Scoop announcing the election of the fifth Labour Government in November 1999 - via the Internet Archive
In the context of the huge range of freedom of expression we now enjoy on the internet it is difficult to imagine how different things were back in the early days of the internet.
Traditional news media organisations have always been first and foremost gate-keeping institutions.
While the trivial and boring is obviously not newsworthy, so are opinions which are unconventional, and ideas which don't fit the narrative or format of the publication. Ideas which originate from a minority point of view, or which might upset a substantial part of the audience are often also excluded from public discourse.
In addition there are always space constraints. The media are always unable to publish all the news. In any given news cycle most news misses out.
Scoop's new news model broke this mold. Scoop deliberately chose not to discriminate. Our publishing policy which also dates to 2005 states:
The Scoop.co.nz Publishing Policy
Scoop's policy on the publication of press release and associated material is simple. If it's a press release issued in New Zealand, is legible, legal, sane, not hateful and not defamatory we will most probably publish it.
While we must reserve the right to refuse any material for publication, and also to remove material at any time without notification, we don't tend to exercise it very often.
We also reserve the right link the news we choose to feature in our feature panels, to edit and correct material if necessary, to distribute material published via email and databases and to publish the views of those who might disagree with you.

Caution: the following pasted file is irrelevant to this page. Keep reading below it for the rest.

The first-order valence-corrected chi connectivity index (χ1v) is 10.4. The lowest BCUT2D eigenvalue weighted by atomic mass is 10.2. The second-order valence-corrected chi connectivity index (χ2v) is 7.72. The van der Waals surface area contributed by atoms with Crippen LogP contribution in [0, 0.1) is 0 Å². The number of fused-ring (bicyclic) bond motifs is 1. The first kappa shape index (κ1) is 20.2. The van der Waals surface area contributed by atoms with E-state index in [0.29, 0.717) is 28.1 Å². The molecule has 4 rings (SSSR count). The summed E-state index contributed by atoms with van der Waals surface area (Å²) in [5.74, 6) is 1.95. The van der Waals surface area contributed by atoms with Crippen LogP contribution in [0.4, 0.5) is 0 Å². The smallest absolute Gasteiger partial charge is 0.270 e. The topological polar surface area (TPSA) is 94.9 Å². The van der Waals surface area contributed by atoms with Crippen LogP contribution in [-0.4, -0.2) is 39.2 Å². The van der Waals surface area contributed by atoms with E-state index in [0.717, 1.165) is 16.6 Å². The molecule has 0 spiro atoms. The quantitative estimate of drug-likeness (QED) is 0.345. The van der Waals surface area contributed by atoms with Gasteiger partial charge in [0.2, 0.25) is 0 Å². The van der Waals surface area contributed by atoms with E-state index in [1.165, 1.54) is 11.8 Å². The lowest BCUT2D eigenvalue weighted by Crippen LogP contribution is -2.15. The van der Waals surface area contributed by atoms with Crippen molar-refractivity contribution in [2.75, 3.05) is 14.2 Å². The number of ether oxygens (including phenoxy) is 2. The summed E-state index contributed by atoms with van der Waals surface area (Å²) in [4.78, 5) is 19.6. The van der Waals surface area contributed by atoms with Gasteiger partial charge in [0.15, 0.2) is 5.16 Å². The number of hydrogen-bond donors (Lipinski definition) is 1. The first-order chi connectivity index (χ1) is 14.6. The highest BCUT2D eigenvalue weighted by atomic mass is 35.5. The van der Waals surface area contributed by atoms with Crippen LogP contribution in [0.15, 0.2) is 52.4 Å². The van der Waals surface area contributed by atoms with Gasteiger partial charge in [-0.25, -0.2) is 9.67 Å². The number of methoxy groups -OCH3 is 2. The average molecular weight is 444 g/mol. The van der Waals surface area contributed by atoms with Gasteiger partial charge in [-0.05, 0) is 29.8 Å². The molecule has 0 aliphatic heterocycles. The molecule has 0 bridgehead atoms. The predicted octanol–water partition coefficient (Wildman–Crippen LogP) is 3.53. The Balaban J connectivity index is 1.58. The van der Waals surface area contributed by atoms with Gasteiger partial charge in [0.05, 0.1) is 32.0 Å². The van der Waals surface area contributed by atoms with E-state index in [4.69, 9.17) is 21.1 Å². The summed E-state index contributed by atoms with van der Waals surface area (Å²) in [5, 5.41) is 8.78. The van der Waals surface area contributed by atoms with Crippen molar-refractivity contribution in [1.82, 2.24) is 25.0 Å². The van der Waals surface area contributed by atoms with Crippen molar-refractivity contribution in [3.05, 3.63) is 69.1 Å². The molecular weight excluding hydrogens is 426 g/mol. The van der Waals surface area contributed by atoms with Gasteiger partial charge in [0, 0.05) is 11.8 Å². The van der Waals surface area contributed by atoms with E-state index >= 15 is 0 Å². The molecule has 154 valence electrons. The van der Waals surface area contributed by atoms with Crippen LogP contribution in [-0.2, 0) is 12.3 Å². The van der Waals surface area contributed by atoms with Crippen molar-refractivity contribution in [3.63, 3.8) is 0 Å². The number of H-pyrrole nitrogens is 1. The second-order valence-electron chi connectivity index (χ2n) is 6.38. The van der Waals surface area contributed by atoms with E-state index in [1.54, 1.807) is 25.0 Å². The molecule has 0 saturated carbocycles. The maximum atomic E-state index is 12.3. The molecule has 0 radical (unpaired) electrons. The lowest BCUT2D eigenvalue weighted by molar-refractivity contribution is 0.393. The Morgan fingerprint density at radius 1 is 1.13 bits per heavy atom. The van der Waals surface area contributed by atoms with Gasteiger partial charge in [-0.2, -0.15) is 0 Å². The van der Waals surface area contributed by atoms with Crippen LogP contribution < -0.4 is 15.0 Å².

Scoop is always keen to receive submissions from columnists, journalists and writers from all around the world. For the avoidance of disappointment we do not tend to pay submitters for their material.
Comments, articles, speeches and press releases should be directed to:firstname.lastname@example.org
This policy means that Scoop has till now published nearly everybody's views provided they are expressed as a press release. We draw the line at hate speech and harmful communications - intimidation, defamation etc. - and things which are clearly insane. But the exclusion bar is deliberately set fairly high.
In many ways this has created something of a rod for our own backs, but our view is that by giving nearly everybody a voice we both encourage public participation in things that matter, and also provide a release valve for the feelings of frustration which arise when people feel that they are "locked out" of public debate.